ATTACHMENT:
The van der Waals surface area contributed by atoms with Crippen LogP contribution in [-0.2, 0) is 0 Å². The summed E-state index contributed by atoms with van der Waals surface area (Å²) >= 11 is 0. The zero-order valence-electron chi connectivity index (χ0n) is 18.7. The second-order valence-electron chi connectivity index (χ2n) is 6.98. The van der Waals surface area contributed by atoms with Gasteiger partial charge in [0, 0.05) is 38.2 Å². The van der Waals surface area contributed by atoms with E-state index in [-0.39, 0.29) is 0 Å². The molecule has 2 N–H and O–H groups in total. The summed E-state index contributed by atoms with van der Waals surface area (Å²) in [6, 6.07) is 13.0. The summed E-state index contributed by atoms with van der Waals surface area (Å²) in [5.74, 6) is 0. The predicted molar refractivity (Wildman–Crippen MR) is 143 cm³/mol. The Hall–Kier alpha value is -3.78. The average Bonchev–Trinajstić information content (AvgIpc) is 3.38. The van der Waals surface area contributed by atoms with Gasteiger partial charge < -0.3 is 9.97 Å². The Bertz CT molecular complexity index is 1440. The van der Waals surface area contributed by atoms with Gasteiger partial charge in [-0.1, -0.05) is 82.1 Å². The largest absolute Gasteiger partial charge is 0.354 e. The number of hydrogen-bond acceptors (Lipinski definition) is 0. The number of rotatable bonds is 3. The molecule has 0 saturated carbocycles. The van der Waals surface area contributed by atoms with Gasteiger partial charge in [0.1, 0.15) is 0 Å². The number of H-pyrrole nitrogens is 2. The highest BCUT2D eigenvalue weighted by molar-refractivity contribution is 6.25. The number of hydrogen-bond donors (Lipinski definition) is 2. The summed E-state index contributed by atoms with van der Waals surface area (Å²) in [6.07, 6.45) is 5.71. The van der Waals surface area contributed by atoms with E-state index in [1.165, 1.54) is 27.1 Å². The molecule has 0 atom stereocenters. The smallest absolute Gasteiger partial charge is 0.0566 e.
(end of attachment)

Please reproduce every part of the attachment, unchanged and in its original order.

The van der Waals surface area contributed by atoms with Crippen LogP contribution in [-0.2, 0) is 0 Å². The summed E-state index contributed by atoms with van der Waals surface area (Å²) >= 11 is 0. The zero-order valence-electron chi connectivity index (χ0n) is 18.7. The second-order valence-electron chi connectivity index (χ2n) is 6.98. The van der Waals surface area contributed by atoms with Gasteiger partial charge in [0, 0.05) is 38.2 Å². The van der Waals surface area contributed by atoms with E-state index in [-0.39, 0.29) is 0 Å². The molecule has 2 N–H and O–H groups in total. The summed E-state index contributed by atoms with van der Waals surface area (Å²) in [6, 6.07) is 13.0. The summed E-state index contributed by atoms with van der Waals surface area (Å²) in [5.74, 6) is 0. The predicted molar refractivity (Wildman–Crippen MR) is 143 cm³/mol. The Hall–Kier alpha value is -3.78. The average Bonchev–Trinajstić information content (AvgIpc) is 3.38. The van der Waals surface area contributed by atoms with Gasteiger partial charge < -0.3 is 9.97 Å². The Bertz CT molecular complexity index is 1440. The van der Waals surface area contributed by atoms with Gasteiger partial charge in [-0.1, -0.05) is 82.1 Å². The largest absolute Gasteiger partial charge is 0.354 e. The number of hydrogen-bond acceptors (Lipinski definition) is 0. The number of rotatable bonds is 3. The molecule has 0 saturated carbocycles. The van der Waals surface area contributed by atoms with Gasteiger partial charge in [0.1, 0.15) is 0 Å². The number of H-pyrrole nitrogens is 2. The highest BCUT2D eigenvalue weighted by molar-refractivity contribution is 6.25. The number of hydrogen-bond donors (Lipinski definition) is 2. The summed E-state index contributed by atoms with van der Waals surface area (Å²) in [6.07, 6.45) is 5.71. The van der Waals surface area contributed by atoms with E-state index in [1.165, 1.54) is 27.1 Å². The molecule has 0 atom stereocenters. The smallest absolute Gasteiger partial charge is 0.0566 e.